19 February 1998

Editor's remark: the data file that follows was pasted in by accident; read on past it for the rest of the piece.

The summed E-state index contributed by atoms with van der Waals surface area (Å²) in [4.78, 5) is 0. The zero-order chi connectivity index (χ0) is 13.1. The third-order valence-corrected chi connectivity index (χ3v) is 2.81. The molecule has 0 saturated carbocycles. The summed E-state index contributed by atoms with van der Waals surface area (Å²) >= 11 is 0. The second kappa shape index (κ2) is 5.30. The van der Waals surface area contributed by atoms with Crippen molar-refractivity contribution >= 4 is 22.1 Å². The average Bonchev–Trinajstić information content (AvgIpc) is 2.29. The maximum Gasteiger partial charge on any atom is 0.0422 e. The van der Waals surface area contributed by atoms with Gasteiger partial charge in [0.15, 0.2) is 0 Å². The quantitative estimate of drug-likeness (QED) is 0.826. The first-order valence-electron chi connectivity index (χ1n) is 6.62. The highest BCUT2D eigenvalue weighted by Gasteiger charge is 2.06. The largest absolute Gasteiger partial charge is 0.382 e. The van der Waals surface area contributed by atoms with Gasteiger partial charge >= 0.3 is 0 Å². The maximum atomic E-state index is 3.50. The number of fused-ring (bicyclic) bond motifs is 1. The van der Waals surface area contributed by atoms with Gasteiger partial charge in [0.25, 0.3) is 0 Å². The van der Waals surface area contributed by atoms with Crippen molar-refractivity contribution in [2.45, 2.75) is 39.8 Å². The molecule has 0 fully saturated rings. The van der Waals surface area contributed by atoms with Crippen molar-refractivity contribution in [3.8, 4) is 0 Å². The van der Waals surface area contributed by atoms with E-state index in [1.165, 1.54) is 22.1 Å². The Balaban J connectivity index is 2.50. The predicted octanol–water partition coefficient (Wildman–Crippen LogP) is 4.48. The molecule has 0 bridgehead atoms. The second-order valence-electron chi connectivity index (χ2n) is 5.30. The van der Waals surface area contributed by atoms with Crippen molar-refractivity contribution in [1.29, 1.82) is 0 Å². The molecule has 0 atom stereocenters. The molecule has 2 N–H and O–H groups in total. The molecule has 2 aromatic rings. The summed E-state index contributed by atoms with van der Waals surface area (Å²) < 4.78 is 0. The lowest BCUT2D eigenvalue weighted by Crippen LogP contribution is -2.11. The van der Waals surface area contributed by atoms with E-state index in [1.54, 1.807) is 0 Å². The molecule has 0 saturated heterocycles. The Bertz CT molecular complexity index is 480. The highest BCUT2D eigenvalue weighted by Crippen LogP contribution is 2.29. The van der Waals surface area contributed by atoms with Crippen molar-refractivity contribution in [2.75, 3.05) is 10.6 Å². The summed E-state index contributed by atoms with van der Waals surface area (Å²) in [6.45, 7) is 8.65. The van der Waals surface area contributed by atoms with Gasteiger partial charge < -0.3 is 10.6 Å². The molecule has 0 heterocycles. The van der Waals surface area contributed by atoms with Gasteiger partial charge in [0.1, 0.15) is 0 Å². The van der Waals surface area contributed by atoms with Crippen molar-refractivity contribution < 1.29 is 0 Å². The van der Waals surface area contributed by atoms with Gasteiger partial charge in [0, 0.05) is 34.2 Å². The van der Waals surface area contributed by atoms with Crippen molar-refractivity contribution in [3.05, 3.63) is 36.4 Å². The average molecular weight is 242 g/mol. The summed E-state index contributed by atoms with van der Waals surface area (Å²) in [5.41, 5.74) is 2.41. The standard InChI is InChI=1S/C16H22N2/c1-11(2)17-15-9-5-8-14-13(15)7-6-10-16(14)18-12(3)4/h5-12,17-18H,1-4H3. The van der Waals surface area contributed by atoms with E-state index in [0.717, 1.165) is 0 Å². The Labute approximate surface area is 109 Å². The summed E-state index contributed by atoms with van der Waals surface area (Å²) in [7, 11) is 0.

(U.S. preference is for diplomatic solution) (270) By Rick Marshall USIA Staff Writer Washington -- "The United States will not only support but welcome a diplomatic solution" to the Iraq crisis provided its maintains "the integrity of UNSCOM," Deputy Secretary of State Strobe Talbott said February 19 at the Foreign Press Center. "Nobody, including the United States, wants military force used," Talbott said. But to be effective against Saddam Hussein, diplomacy must be backed by force, he said. If necessary, the United States will act to reduce significantly Iraq's weapons of mass destruction capability and its means to threaten its neighbors, Talbott said. "We will have more than enough support" to act, he added. Talbott then turned to United Nations Secretary General Kofi Annan's visit to Baghdad. "We have a very high regard for the Secretary General," he said, adding that he was sure that Annan sees his mission as informing Saddam Hussein that he must comply fully with the U.N. Security Council resolutions. "He must agree to let UNSCOM come back in and do its job," he said. The weapons inspectors must have "free, full, and unfettered access" to go where they need and they must continue to report directly to the U.N. Security Council without any loss of authority, he stressed. Talbott conceded that the United States is concerned about the impact of the Iraq crisis on U.S. interests, but he insisted that if this challenge is not met, and Saddam Hussein's weapons of mass destruction are not checked, the Arab world "will be among the victims."